In August 2022, the Institute of Buddhist Studies announced that Dr. Paula Arai will join the IBS faculty as the first Eshinni and Kakushinni Professor of Women and Buddhist Studies. The position was established in November 2020 by the IBS Board of Trustees to support a professor specializing in the academic study of women in Buddhism.

Lady Eshinni (1182–1268) was the wife of Shinran Shonin, founder of the Jodo Shinshu Buddhist tradition. Kakushinni (1224–1283) was Eshinni and Shinran’s youngest daughter. Both women played crucial roles in supporting the development of the Jodo Shinshu tradition, both during Shinran’s lifetime and after his death. The IBS board created the position to honor Eshinni and Kakushinni’s contributions to Shin Buddhism and to support contemporary scholars researching women in Buddhism today.

Dr. Arai will assume the position in January 2023. She currently serves as the Urmila Gopal Singhal Professor of Religions of India at Louisiana State University, and her research focuses on the ritual practices of contemporary Japanese Buddhist nuns.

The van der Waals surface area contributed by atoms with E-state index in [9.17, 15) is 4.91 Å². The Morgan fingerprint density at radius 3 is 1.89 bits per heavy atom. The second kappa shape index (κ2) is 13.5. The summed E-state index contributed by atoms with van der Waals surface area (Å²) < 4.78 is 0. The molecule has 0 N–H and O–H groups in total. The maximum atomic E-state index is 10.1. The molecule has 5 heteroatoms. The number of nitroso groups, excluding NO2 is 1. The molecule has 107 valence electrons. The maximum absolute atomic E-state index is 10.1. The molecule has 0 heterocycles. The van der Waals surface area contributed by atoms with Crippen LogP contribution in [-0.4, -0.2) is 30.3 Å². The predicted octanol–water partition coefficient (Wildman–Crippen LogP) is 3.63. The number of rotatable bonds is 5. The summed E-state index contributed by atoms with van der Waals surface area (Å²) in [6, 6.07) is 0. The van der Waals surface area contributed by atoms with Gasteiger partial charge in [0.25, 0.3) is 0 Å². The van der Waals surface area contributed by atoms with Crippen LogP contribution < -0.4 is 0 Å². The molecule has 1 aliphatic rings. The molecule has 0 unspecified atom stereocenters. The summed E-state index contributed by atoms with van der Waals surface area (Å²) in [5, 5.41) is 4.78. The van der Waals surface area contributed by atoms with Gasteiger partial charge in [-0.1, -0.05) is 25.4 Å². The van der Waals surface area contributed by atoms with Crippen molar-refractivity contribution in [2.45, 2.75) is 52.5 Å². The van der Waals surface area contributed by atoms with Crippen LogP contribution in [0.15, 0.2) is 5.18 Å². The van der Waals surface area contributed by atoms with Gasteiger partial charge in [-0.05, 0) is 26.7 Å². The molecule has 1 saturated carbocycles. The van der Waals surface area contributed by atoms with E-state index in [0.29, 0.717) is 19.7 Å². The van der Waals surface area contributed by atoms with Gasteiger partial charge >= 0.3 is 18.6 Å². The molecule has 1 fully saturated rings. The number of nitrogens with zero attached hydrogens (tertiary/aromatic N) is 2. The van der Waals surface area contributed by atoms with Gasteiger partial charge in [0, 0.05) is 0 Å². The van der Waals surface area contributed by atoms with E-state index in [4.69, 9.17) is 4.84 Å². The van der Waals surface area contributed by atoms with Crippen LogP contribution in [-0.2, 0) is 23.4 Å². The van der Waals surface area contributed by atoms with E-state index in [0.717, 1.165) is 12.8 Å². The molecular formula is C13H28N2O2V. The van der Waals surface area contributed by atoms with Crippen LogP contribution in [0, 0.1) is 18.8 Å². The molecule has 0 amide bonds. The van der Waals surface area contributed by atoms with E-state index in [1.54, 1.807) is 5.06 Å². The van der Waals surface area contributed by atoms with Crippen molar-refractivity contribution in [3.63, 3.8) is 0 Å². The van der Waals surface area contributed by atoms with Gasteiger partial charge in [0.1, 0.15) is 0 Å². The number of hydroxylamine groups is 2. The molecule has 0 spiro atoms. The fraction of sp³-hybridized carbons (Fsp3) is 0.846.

Tricycle spoke with Arai to learn more about her research on the ingenuity of Japanese Buddhist women, why this position is so important right now, and how the field of Buddhist studies can heal from its own constrictions.

Why do you think that this position is so crucial right now? The basic Buddhist project is to stop suffering, and the way to stop suffering is to practice nondual wisdom and cut through ignorance. The history of women in the Buddhist tradition is fraught with a lot of ignorance, particularly about women and women’s bodies. Within the academy, many of the dominant methods, concepts, and categories have arisen out of a limited view of what is worthy of scholarship. It hasn’t been that long that gender has been recognized as an important topic of scholarly inquiry. Right now, I think it’s important that questions of gender are more publicly discussed, particularly in the context of recent legislation regulating women’s bodies and constricting who has the right to be a woman.